I don't wish folks bad weather and I don't wish this particular renter bad weather.  She makes her own weather like Mt. Rainer makes its own weather, capturing clouds with its peak and hanging onto them dressing her slopes in snow.  The determination of the renter to get away with her behavior only compounding her problems, snow on her slopes and ice in her heart.  I wish for her sunny weather.  Despite her trail of storm disaster, she deserves, like all of us, relief.  

So why am I basking in sun with this storm still on my doorstep?  I'll explain.  The damage done by the renter has all been repaired and the furniture replaced.  The biggest cost was the couch with it's broken leg and smoke infused fabric.  I replaced it with a couch that I found on sale.  Nice leather one.  The couch sits lonely facing two wooden chairs.  Uncomfortable ones.  Friends come in for a chat, glance at the two wooden chairs and sometimes opt to stand.  I have been looking for a comfortable chair to replace one of the wooden ones, but to no avail.  I was looking for a red leather chair, a big one that would invite sitting for long periods.  But chairs like this one are so expensive. As expensive as the couch I had bought and now had no money for a chair.  But I kept looking at yard sales and secondhand stores.  While in Seattle I stopped at a Goodwill trying to locate a small bookcase (that is another story) and there was my red chair.  Had I not been in Seattle for the court case, I would not have found it.  And although I had spent a wad on the couch, this chair was on sale.  It even had a special discount for a senior on Senior Discount Day.  What would have cost me $29.99 was only $23.99.  The sun shines on me.  For the moment.  I can predict that accurately.

Pup tested the chair before it was moved into the corner to await friends.


Saturday, December 13, 2014

Found in Nature, An Oil Slick

When I was a preschool teacher we had a sharing box.  There were six categories of things that a child could bring to school and share.  Things You Made, Mechanical or Scientific Objects, Good Books, Music and Games, Photos or Articles, and Things from Nature.  One morning a child brought a slightly rusted truck.  He stood examining the categories, each which had photos of examples to guide him in correctly classifying his sharing.  After awhile he placed his truck in the category of Things from Nature.  Curious what prompted his decision, we waited until Sharing Time and when we asked for those sharings of Things from Nature, he popped up and grabbed his truck.  "I found this out in nature," he began, "out in my backyard."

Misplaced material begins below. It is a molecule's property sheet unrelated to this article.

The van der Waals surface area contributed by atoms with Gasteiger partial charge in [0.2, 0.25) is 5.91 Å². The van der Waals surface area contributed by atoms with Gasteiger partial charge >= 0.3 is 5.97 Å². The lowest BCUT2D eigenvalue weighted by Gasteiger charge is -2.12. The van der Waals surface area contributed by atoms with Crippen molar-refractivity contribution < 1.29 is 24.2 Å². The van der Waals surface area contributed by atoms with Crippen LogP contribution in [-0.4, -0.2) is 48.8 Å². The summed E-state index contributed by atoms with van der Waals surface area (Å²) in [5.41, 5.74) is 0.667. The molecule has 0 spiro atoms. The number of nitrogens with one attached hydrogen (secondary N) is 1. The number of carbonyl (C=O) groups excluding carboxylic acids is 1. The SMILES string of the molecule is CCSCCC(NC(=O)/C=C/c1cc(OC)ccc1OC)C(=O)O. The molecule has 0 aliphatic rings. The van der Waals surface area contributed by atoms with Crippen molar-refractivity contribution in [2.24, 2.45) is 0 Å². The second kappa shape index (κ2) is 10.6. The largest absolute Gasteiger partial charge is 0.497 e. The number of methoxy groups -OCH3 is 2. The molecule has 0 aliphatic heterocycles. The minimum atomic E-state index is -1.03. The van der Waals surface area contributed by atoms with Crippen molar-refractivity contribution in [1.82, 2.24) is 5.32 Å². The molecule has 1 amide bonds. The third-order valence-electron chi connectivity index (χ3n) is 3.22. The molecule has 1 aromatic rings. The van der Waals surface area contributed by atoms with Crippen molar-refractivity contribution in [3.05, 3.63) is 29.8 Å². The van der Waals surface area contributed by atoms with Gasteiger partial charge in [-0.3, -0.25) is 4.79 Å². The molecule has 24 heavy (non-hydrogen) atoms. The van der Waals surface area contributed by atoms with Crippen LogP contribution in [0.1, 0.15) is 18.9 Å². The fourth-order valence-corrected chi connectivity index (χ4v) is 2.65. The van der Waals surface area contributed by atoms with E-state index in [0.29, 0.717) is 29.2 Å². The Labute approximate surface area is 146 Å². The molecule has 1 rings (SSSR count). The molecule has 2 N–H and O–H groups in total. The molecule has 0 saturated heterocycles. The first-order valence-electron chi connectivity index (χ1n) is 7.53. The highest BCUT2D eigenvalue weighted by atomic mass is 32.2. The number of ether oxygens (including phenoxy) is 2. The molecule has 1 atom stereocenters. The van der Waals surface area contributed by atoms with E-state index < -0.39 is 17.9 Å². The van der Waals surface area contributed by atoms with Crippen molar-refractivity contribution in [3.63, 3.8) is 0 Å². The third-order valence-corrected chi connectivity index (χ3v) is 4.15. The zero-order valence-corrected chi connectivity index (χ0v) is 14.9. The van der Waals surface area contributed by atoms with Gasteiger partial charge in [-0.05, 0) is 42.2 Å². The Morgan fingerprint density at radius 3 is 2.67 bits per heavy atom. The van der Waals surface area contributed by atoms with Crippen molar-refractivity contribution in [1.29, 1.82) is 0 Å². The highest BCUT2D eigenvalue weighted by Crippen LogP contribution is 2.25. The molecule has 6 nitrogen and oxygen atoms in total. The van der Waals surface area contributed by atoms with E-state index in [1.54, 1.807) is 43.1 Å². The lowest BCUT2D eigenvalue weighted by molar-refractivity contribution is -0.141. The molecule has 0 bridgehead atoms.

I too found this oil slick out in nature just down the street in my neighborhood.  I can see how a child could construe something found outside as being part of his natural world.  The glory of this blooming iridescent oil slick was enhanced by a single leaf, all of it basking in the sun shining through the fog.  I hesitated glorifying a toxic spill of oil, but the glow was irresistible.

Oil is found in nature, out under the sea, in the valleys of Wyoming, Texas, Arkansas and under the Alaskan tundra.  Why quibble about oil?  It is so natural.  The physics of how oil and water mixes or the phenomena of how the light spectrum makes circles of color in an oil spill are irrefutable laws of matter.  Why quibble about oil?  It is so natural.

I too once found a truck out in nature, in my backyard streambed.  It's gray steel body almost indistinguishable from the basalt rocks all around it.  I was cleaning out the stream, an annual event. I gathered the snagged branches, cut back the thorny blackberries that stretched across the stream snagging leaves and trash, and pulled out the yellow invasive water lilies.  The truck was an old one, parts of it gone.  It had been in the stream a long time.  It's body made of heavy metal, not like the ones you purchase today, dating it.  It didn't belong in the stream.

Oil too doesn't always belong.  But sometimes it does.  If there were a sharing box for oil it would help classify the complicated politics surrounding its existence in our backyard.  Oil Found in Nature, Oil Heating My Home, Oil Leaking from Pipelines, Oil Running My Car, Oil Killing Fish and Birds, and Oil Prices Affecting Our Economy.  Oil in our backyard is a complicated thing, a natural by product of our inventive and modern world.

More oil found in nature.  An oil snowman with a iridescent heart. I need another category.  Oil Snowmen.